Scientific paper about performance evaluation of recent Windows operating system performance concludes that Windows Vista doesn't provide a better overall performance on the high-end computer system compared to Windows XP. Some performance improvements can be seen in memory management and graphics display, but other parts of OS have equal or lower performance than Windows XP. On the low-end computer system, Windows XP outperforms Windows Vista in most tested areas. Windows OS network performance depends on the packet size and used protocol. However, in general, Windows Vista compared to Windows XP shows better network performance particularly for the medium sized packets. [5]

Security[edit]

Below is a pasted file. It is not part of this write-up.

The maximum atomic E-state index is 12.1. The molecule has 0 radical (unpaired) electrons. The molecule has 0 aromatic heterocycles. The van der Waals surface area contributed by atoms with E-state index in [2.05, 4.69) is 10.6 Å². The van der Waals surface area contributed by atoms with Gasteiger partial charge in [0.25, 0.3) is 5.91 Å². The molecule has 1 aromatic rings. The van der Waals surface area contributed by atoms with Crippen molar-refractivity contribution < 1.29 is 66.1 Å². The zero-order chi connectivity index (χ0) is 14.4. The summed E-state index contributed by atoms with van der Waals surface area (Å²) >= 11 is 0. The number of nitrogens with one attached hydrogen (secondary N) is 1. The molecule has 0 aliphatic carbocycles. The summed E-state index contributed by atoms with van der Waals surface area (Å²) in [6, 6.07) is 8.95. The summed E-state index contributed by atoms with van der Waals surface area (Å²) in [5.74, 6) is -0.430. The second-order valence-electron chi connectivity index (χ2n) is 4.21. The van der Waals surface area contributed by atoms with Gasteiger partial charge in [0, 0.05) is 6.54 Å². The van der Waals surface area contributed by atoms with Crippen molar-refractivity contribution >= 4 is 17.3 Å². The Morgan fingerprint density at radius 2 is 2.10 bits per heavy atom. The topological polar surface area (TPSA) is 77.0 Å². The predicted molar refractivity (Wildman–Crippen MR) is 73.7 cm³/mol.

Security was a top priority during Windows Vista development. In Windows XP, every user is set up as an administrator by default (unless added through Computer Management). As a result, most home users ran all their software with Administrator access. However, this left most users unwittingly open to potential security threats, such as hacking and malware downloads. A large amount of existing software doesn’t run well as a standard user, due to developers not implementing the principle of least privilege in their design and testing. For example, many poorly written applications often assume incorrectly that they will have read and write access to the entire filesystem and system Registry.[6] Denying such an application access to any of these assumed rights can cause the application to fail. Sometimes, a person logged on as a standard user under Windows XP can't perform user-specific tasks such as changing the system clock and calendar, changing the computer's time zone, or changing the computer's power management settings due to so-called "LUA bugs".[7] User Account Control in Windows Vista improves this by limiting application software to standard user privileges until an administrator authorizes an increase in privilege level. In this way, UAC prevents users from making inadvertent changes to system settings and locks down the computer to prevent unauthorized applications from installing or performing malicious actions. Windows Vista is able to work around many LUA bugs in third party applications with its file and Registry virtualisation feature, as well as application compatibility shims. Internet Explorer 7's Protected Mode utilizes User Account Control to isolate IE from other applications and prevent it from writing content to any location, except the Temporary Internet Files folder. Internet Explorer 7 is available for XP, but does not support Protected Mode on XP. Windows Vista also includes Windows Defender, a spyware scanning and removal tool that is also available for Windows XP for free. Enterprise and Ultimate editions of Windows Vista include BitLocker Drive Encryption, which aims to help protect data in the case of stolen devices.